Vulnerable work and strategies for inclusion: an introduction

John Burgess, Julia Connell

Research output: Contribution to journalArticlepeer-review

10 Citations (Scopus)


Purpose – The purpose of this paper is to introduce this special issue volume on vulnerable work and strategies for inclusion. Definitions, measurement, analysis and policy responses to vulnerable work and strategies for inclusion are addressed before the key aspects of the nine papers included in the special issue are summarised. Design/methodology/approach – The topic of vulnerability at work is explored, before the distinguishing features of jobs that generate vulnerable conditions and the characteristics of vulnerable workers are identified. Findings – Vulnerable work is insecure and irregular with few protections accorded to the vulnerable workers who are often characterised by their age, ethnic status, gender and skill profiles. The consequences include: poor job quality, low and irregular incomes and personal/family hardship. Vulnerability is widespread across the workforce, with workers subject to work intensification, employment insecurity and poor work-life balance. Social implications – Vulnerable work and workers constitute a growing and global phenomenon. Consequently, governments and employers need to work together on programmes, such as the ILO’s decent work agenda, to ensure that basic human rights at work are widely recognised and provision to ongoing employment, safe working conditions and regular hours are offered across a variety of industries/sectors. Originality/value – This volume examines the conceptual, empirical and policy aspects of vulnerability in employment. It documents the international dimensions of vulnerability, the different forms it takes, those groups that are at risk of vulnerable employment and the underlying factors that generate and support vulnerability.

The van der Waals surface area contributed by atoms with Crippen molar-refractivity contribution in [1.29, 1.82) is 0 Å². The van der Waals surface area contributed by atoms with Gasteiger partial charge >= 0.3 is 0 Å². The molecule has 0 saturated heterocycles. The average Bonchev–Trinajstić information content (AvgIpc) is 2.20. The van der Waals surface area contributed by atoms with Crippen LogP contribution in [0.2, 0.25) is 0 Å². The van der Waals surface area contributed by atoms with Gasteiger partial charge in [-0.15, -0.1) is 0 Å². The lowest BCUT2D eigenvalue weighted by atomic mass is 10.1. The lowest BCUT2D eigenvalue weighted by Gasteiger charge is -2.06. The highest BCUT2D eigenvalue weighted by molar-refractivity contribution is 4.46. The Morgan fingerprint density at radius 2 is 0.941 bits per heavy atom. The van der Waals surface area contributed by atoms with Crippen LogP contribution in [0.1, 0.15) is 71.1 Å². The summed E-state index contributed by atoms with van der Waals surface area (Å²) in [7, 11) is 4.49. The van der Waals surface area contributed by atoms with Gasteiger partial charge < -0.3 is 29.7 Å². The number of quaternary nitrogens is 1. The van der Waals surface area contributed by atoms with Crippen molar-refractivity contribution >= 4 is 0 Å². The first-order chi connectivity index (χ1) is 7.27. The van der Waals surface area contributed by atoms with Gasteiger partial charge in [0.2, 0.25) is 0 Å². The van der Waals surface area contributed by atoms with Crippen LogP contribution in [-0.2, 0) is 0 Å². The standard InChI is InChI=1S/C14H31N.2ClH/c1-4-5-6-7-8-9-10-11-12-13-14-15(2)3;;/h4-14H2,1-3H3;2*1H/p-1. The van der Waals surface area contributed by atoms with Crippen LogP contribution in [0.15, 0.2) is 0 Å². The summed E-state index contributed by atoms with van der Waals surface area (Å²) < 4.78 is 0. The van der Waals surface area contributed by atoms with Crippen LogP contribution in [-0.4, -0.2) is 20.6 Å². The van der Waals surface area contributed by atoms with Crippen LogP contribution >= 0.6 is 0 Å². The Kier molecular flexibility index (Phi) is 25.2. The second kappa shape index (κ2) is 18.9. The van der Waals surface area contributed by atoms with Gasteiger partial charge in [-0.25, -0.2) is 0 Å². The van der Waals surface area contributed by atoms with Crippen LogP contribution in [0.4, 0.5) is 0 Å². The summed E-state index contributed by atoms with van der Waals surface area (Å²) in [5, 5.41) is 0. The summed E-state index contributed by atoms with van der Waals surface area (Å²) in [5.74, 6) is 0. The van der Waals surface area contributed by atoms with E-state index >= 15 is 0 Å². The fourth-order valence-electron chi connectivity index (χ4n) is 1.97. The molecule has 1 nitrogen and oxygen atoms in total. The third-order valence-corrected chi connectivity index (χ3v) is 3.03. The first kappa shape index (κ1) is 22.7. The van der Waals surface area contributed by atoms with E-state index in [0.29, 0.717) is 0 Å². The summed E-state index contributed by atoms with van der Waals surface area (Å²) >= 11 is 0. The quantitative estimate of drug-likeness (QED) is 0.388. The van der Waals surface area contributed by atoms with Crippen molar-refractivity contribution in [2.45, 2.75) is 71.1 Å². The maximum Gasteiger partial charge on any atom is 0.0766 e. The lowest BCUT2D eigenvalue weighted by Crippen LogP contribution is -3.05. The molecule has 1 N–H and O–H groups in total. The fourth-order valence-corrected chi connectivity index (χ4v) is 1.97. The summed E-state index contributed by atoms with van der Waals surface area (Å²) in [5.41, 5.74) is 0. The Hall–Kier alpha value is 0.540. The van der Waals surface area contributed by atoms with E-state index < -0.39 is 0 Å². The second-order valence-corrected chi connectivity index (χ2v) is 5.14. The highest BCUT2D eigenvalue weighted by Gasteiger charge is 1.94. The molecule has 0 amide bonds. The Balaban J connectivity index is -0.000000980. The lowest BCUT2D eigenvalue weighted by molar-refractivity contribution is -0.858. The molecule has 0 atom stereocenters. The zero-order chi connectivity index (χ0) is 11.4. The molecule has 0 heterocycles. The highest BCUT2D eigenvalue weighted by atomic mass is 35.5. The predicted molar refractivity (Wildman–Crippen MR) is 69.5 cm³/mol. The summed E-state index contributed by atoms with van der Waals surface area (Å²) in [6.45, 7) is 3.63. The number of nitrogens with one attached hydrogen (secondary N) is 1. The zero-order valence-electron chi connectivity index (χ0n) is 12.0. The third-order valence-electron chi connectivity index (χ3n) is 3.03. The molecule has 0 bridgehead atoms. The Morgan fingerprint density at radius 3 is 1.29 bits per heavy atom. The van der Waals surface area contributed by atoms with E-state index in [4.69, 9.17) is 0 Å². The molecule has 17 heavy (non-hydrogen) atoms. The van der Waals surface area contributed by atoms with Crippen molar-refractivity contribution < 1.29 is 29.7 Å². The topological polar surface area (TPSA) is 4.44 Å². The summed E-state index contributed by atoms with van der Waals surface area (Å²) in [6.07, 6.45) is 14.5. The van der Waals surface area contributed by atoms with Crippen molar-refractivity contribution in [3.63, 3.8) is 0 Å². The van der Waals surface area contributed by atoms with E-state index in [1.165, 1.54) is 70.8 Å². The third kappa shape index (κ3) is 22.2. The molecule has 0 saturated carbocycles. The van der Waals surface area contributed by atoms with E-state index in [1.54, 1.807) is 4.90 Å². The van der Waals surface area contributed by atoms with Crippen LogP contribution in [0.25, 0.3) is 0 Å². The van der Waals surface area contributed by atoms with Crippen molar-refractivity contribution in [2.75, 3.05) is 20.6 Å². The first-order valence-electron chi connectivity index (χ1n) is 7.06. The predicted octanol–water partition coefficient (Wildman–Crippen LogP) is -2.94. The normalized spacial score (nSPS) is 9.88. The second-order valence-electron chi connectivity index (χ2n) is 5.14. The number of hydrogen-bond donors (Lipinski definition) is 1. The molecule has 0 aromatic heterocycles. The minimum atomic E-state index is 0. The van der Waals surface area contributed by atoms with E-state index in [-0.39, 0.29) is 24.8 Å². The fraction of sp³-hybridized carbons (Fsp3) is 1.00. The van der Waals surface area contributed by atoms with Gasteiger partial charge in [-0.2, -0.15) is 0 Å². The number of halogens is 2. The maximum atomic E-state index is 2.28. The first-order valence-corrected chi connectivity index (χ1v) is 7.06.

Original languageEnglish
Pages (from-to)794-806
Number of pages13
JournalInternational Journal of Manpower
Issue number6
Publication statusPublished - 7 Sept 2015
Externally publishedYes


  • Inclusion
  • Job quality
  • Precariousness
  • Vulnerability


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